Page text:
EndNote is a useful tool for keeping in-formation with your references, but the OSCOLA_4th_edn style in EndNote does require some manual inputting and amending of references to ensure that footnotes and bibliographies comply with the published guidelines for the OSCOLA referencing style.

Therefore, the first step you must take before you start using EndNote and OSCOLA is to tap into and become very familiar with the OSCOLA 4th referencing style (to find out more go to our referencing library guide). We also strongly advise that you don’t quick-step around it – give yourself enough time to start learning how to use EndNote and that you read the following instructions we’ve prepared for you EndNote X9 and OSCOLA 4th for Newcastle Law School which includes how to input manually different types of law sources into EndNote.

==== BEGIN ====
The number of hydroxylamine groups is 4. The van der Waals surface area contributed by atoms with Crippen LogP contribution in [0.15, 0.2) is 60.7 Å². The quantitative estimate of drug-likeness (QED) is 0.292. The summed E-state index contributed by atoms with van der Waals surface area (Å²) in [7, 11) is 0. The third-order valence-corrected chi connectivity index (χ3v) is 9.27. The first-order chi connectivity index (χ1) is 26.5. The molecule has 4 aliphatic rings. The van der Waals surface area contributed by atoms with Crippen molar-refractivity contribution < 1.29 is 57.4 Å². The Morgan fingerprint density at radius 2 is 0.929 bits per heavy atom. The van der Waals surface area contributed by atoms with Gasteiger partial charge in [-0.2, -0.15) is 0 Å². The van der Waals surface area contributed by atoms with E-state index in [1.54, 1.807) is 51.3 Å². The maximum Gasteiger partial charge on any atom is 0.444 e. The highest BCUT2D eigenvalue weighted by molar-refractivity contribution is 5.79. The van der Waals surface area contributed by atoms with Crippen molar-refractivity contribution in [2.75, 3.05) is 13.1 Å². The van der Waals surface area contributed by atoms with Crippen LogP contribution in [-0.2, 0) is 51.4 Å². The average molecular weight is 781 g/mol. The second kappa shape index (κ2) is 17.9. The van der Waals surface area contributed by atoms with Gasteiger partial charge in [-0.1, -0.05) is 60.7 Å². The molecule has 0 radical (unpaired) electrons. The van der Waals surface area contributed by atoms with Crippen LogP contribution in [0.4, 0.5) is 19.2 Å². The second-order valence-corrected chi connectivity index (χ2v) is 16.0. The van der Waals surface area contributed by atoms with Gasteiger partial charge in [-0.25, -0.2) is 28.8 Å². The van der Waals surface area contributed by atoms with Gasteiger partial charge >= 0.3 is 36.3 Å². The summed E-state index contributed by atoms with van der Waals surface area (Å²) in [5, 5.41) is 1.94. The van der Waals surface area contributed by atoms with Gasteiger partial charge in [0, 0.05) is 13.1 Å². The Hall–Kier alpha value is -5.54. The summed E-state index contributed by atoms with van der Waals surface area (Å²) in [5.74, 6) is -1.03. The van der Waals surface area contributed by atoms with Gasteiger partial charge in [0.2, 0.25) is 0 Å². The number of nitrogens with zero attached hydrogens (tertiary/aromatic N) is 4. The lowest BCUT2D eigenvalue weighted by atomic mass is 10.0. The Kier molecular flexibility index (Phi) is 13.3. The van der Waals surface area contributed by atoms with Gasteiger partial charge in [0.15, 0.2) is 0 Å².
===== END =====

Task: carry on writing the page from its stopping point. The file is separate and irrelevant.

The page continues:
STRICTLY REFERENCING: Getting to know OSCOLA 4th referencing style

What is OSCOLA?

The Oxford University Standard for Citation of Legal Authorities (OSCOLA) is the standard referencing format used by law students and anyone writing in a legal field.  It allows for exact referencing of cases, journals and statutes meaning that sources can be found quickly and accurately.

HELP!!!!!

OSCOLA can be a bit daunting at first, especially if you are unused to referencing, but don’t worry, we have a lot of help available.   Here are some top tips for getting to grips with OSCOLA from scratch or if you just need a refresher:

  1. Start by going to our library guide, where you will find tips and resources to build your knowledge up.